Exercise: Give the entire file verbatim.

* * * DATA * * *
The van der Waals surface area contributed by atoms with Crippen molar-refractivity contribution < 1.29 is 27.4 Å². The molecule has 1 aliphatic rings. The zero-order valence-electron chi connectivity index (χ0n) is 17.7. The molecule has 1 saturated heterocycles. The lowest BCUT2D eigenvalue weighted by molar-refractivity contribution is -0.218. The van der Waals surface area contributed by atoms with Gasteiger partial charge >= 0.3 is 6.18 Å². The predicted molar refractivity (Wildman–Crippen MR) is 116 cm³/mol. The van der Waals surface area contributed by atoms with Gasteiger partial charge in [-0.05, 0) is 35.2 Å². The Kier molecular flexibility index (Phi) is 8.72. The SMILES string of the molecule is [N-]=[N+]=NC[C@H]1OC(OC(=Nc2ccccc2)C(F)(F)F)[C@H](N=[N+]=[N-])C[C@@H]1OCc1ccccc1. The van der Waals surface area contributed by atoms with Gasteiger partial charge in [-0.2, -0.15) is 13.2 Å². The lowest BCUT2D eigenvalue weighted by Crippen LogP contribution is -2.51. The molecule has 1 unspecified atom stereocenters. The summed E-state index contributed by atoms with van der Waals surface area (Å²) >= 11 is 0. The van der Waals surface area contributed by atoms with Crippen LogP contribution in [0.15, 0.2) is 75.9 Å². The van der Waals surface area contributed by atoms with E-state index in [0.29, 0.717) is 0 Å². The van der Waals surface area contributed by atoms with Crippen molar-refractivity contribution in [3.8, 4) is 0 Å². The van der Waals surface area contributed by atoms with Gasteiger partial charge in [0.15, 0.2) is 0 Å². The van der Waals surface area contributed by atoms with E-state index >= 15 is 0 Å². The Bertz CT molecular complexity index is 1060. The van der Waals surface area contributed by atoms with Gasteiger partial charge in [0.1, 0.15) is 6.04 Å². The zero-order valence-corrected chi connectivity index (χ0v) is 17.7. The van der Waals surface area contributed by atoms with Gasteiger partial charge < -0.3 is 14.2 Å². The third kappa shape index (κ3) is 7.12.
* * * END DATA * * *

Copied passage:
The van der Waals surface area contributed by atoms with Crippen molar-refractivity contribution < 1.29 is 27.4 Å². The molecule has 1 aliphatic rings. The zero-order valence-electron chi connectivity index (χ0n) is 17.7. The molecule has 1 saturated heterocycles. The lowest BCUT2D eigenvalue weighted by molar-refractivity contribution is -0.218. The van der Waals surface area contributed by atoms with Gasteiger partial charge >= 0.3 is 6.18 Å². The predicted molar refractivity (Wildman–Crippen MR) is 116 cm³/mol. The van der Waals surface area contributed by atoms with Gasteiger partial charge in [-0.05, 0) is 35.2 Å². The Kier molecular flexibility index (Phi) is 8.72. The SMILES string of the molecule is [N-]=[N+]=NC[C@H]1OC(OC(=Nc2ccccc2)C(F)(F)F)[C@H](N=[N+]=[N-])C[C@@H]1OCc1ccccc1. The van der Waals surface area contributed by atoms with Gasteiger partial charge in [-0.2, -0.15) is 13.2 Å². The lowest BCUT2D eigenvalue weighted by Crippen LogP contribution is -2.51. The molecule has 1 unspecified atom stereocenters. The summed E-state index contributed by atoms with van der Waals surface area (Å²) >= 11 is 0. The van der Waals surface area contributed by atoms with Crippen LogP contribution in [0.15, 0.2) is 75.9 Å². The van der Waals surface area contributed by atoms with E-state index in [0.29, 0.717) is 0 Å². The van der Waals surface area contributed by atoms with Crippen molar-refractivity contribution in [3.8, 4) is 0 Å². The van der Waals surface area contributed by atoms with Gasteiger partial charge in [0.15, 0.2) is 0 Å². The van der Waals surface area contributed by atoms with E-state index >= 15 is 0 Å². The Bertz CT molecular complexity index is 1060. The van der Waals surface area contributed by atoms with Gasteiger partial charge in [0.1, 0.15) is 6.04 Å². The zero-order valence-corrected chi connectivity index (χ0v) is 17.7. The van der Waals surface area contributed by atoms with Gasteiger partial charge < -0.3 is 14.2 Å². The third kappa shape index (κ3) is 7.12.